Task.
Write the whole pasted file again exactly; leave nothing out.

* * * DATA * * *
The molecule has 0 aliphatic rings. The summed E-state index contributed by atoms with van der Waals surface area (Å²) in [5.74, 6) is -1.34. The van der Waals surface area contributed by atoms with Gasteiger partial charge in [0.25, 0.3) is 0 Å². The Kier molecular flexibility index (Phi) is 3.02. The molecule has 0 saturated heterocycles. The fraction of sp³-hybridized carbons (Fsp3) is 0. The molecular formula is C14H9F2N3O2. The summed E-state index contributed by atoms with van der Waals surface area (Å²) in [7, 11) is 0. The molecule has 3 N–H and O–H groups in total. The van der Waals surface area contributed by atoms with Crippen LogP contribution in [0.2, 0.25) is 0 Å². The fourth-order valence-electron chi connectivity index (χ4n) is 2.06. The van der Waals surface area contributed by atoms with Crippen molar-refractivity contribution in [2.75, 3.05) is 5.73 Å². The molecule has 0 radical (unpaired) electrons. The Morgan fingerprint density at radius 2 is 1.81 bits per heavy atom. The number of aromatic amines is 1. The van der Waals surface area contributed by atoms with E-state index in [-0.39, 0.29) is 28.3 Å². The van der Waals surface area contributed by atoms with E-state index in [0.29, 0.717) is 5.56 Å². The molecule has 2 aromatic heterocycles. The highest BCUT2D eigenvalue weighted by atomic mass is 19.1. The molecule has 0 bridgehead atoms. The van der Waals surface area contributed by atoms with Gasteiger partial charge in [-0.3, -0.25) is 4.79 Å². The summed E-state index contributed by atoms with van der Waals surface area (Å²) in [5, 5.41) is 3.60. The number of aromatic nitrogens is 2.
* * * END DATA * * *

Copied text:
The molecule has 0 aliphatic rings. The summed E-state index contributed by atoms with van der Waals surface area (Å²) in [5.74, 6) is -1.34. The van der Waals surface area contributed by atoms with Gasteiger partial charge in [0.25, 0.3) is 0 Å². The Kier molecular flexibility index (Phi) is 3.02. The molecule has 0 saturated heterocycles. The fraction of sp³-hybridized carbons (Fsp3) is 0. The molecular formula is C14H9F2N3O2. The summed E-state index contributed by atoms with van der Waals surface area (Å²) in [7, 11) is 0. The molecule has 3 N–H and O–H groups in total. The van der Waals surface area contributed by atoms with Crippen LogP contribution in [0.2, 0.25) is 0 Å². The fourth-order valence-electron chi connectivity index (χ4n) is 2.06. The van der Waals surface area contributed by atoms with Crippen molar-refractivity contribution in [2.75, 3.05) is 5.73 Å². The molecule has 0 radical (unpaired) electrons. The Morgan fingerprint density at radius 2 is 1.81 bits per heavy atom. The number of aromatic amines is 1. The van der Waals surface area contributed by atoms with E-state index in [-0.39, 0.29) is 28.3 Å². The van der Waals surface area contributed by atoms with E-state index in [0.29, 0.717) is 5.56 Å². The molecule has 2 aromatic heterocycles. The highest BCUT2D eigenvalue weighted by atomic mass is 19.1. The molecule has 0 bridgehead atoms. The van der Waals surface area contributed by atoms with Gasteiger partial charge in [-0.3, -0.25) is 4.79 Å². The summed E-state index contributed by atoms with van der Waals surface area (Å²) in [5, 5.41) is 3.60. The number of aromatic nitrogens is 2.